*We believe that Robert Colville's role as D.A. in this case represents a blatant conflict of interest which is to nobody's advantage except the officers charged. How can an ex-police officer that works hand-in-hand with the police on a daily basis be expected to prosecute these same police? We urge you to remove Mr. Colville and his office from the case and to appoint a special prosecutor. In support of this request, you will find our letter to D.A. Colville that details the ways in which he has failed to pursue a vigorous line of prosecution in this case.

* D.A.s Colville and Krastek failed to present opening arguments in the now mistried case that would anticipate the defense's arguments that the officers involved merely acted in accordance with their training. The D.A.s must have known by this point that this line of argument would be central to the defense's case. So why not attempt to pre-empt this position? The defense certainly concerned itself with refutations in opening statements.

*Furthermore, either way you look at the meetings between the dismissed jurors and the defense, the D.A.'s office was in the wrong. On the one hand, if they knew about the meeting and chose not to attend. On the other, because they acknowledge the biased actions of the judge and yet are willing to continue the case. D.A. Colville's office claimed that appealing the judge's decision to stay on the case "isn't worth it." Getting a fair judge in a court of law isn't worth an appeal? You can bet the defense would have appealed in similar circumstances.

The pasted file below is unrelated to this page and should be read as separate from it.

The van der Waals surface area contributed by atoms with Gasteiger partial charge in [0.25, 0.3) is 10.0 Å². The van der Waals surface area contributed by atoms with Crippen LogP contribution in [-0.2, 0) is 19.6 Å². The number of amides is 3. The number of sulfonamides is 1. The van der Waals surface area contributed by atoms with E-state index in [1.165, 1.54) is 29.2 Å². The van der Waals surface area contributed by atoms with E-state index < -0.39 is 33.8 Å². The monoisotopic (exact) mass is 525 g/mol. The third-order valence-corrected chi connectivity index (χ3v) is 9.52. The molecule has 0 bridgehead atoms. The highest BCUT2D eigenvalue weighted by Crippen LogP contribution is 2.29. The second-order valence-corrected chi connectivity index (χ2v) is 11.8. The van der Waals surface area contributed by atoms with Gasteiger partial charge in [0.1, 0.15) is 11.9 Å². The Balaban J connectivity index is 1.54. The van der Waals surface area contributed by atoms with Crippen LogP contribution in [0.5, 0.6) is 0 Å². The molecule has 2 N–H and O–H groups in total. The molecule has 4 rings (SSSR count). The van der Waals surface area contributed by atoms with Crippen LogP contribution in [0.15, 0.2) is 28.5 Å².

Secondly, we strongly oppose the ways in which this case is being isolated from the citizens of the Pittsburgh area.

*This is taking place in two ways: through the change of venire, and through courtroom selection. The decisions to select juries from rural, white counties and to hold the trials in a courtroom that only seats 25 members of the public are steps toward the execution of an unfair trial. On the one hand, because Philadelphia or Dauphin counties are much more logical choices (demographically speaking) than either Lackawanna or Chester.

*We believe these developments are ultimately the responsibility of the prosecutor as they should have been vigorously opposed from the outset. To our knowledge, no such opposition was offered by D.A. Colville's office, much to the dismay and injury of the public.

All evidence suggests th without outside intervention this case will result in no convictions. This outcome would be unacceptable: a traffic stop should not end with death. The failure to convict in this case would prove that very different standards apply to police and to civilians and would be a symbolic conviction of the judicial process of Pittsburgh. We urge you to intervene and request the appointment of a special prosecutor and the replacement of the now indelibly tainted judge Cashman (in the absence of proof that he informed the D.A. of the planned meeting with jurors).


The Campus Coalition for Peace and Justice
Coalition of African-Americans for Justice
Campaign for a New Tomorrow
Rainbow Coalition of Western Pennsylvania
Alliance for Progressive Action
POWER (People Organized, Working for Equal Rights)
Alliance of Progressive Student Organizations IUP chapter
Unitarian Universalists For a Just Economic Community

Cc's: Janet Reno, Attorney General of the United States; Tom Ridge, Governor of Pennsylvania; Thomas Murphy, Mayor of Pittsburgh; Sal Sirabella, Pittsburgh Public Safety Director; All Members, Pittsburgh City Council; All Allegheny County Commissioners; Frederick Phieman, U.S. Attorney; President Judge Robert Dauer; State Judicial Review Board; Pennsylvania Human Relations Commission.